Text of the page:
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GT750 Production Overview

Excluding Japanese local market sales, the GT750 had a commercial export production run of six years covering 1972 through 1977, with early frames actually having been built in 1971. The frame numbers are also listed in each section that follows, but by way of a quick overview:

The last frame number appears to be GT750-80508 belonging (at the time of writing) to Bjorn in Scandanavia. The highest engine number Martin Krause of the Wasserbueffel Club in Germany has recorded so far is GT750-87388 and he also notes that the machine in the Suzuki museum in Japan is frame number GT750-80507.

Suzukis model identification system used letters which corresponded to the year of manufacture so all Suzuki motorcycles made in 1972 were 'J' model vehicles (1973 was 'K', 1974 was 'L', 1975 was 'M' and then just when it was starting to make sense, 1976 was 'A', and 1977 was 'B'). The Japanese domestic market used a different system which is covered in its own section here.

Of course, the Suzuki GT750 was not the first large displacement liquid cooled two stroke motorcycle, or even the first two stroke triple - that honour goes to Scott Motorcycles in the UK which produced a very small number (specifically eight !) of 750cc and 1000cc liquid cooled two stroke triples in the 1934/1938 time period. However, the Suzuki GT750 was the largest displacement, mass produced (roughly 71,000 were sold world wide in total), liquid cooled two stroke engine ever offered for retail sale. The GT750 offered comfortable, low vibration highway cruising, reasonable fuel economy (roughly 45 mpg using Imperial gallons, or 6.3 l/100km) and as such was a strong alternative to Honda's CB750, and it aimed for a completely different market than did Kawasaki's incredible two stroke offerings. As such the Suzuki GT750 stands alone.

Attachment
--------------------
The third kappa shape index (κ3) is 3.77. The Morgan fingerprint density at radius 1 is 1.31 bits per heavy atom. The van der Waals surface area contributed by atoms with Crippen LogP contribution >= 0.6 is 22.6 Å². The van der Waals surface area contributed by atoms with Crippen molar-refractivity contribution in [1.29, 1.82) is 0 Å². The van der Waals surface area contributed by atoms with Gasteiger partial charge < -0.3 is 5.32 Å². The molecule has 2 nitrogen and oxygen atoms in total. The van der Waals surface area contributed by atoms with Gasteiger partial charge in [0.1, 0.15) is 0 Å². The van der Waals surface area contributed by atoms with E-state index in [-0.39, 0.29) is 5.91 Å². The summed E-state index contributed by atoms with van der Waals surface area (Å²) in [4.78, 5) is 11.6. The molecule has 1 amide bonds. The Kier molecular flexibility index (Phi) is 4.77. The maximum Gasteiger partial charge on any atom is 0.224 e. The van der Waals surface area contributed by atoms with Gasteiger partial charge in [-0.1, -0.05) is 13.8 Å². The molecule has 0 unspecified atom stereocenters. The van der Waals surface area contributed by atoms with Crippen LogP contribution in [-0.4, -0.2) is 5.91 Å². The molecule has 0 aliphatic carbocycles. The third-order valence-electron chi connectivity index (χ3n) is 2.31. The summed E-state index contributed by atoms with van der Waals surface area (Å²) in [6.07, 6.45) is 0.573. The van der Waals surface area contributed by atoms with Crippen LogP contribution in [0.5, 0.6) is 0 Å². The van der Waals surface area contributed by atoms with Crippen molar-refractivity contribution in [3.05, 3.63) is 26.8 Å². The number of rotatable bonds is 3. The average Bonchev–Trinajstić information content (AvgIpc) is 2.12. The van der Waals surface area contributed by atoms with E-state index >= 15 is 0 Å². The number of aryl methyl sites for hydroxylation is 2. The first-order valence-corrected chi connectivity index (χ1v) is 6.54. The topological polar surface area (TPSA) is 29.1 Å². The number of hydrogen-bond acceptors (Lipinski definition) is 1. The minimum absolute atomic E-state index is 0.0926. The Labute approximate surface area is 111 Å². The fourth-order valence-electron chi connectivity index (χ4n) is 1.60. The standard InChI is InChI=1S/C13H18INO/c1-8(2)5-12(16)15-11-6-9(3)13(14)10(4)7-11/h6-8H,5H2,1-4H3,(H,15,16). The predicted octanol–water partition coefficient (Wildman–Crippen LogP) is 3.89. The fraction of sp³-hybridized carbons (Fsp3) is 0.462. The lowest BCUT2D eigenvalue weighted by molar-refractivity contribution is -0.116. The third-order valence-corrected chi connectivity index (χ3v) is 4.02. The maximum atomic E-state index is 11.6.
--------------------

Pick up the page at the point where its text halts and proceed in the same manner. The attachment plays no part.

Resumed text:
The following sections focus on year specific details, and in a departure from early versions of this guide, the focus is on the the 'E1 General Export' version. Please note that this specification differs slightly from what was offered for sale in North America, the UK and some other large markets. I have attempted to capture market specific changes in the section on region specific models. The detailed component reviews often include photos of parts and bikes as you are most likely to find them - somewhat tired and faded ! Most of the photos are my own, but many people have also sent me photos, so where I have the information I have tried to give proper credit to the photographer.

Before starting in, I should also mention that I'm not a 'purist' when it comes to these bikes, but I do think that when that rare occasion occurs when you are presented with a presentable, un-molested, and complete example then it should just be kept as is - to quote my friend Fred, "It's only original once !". The information that follows then, will be of use in determining just how original the example is, as well as being a guide for keeping it 'original' should you wish to use the vehicle, because after all that was what they were intended for and in doing so, things will inevitably break and need to be replaced.

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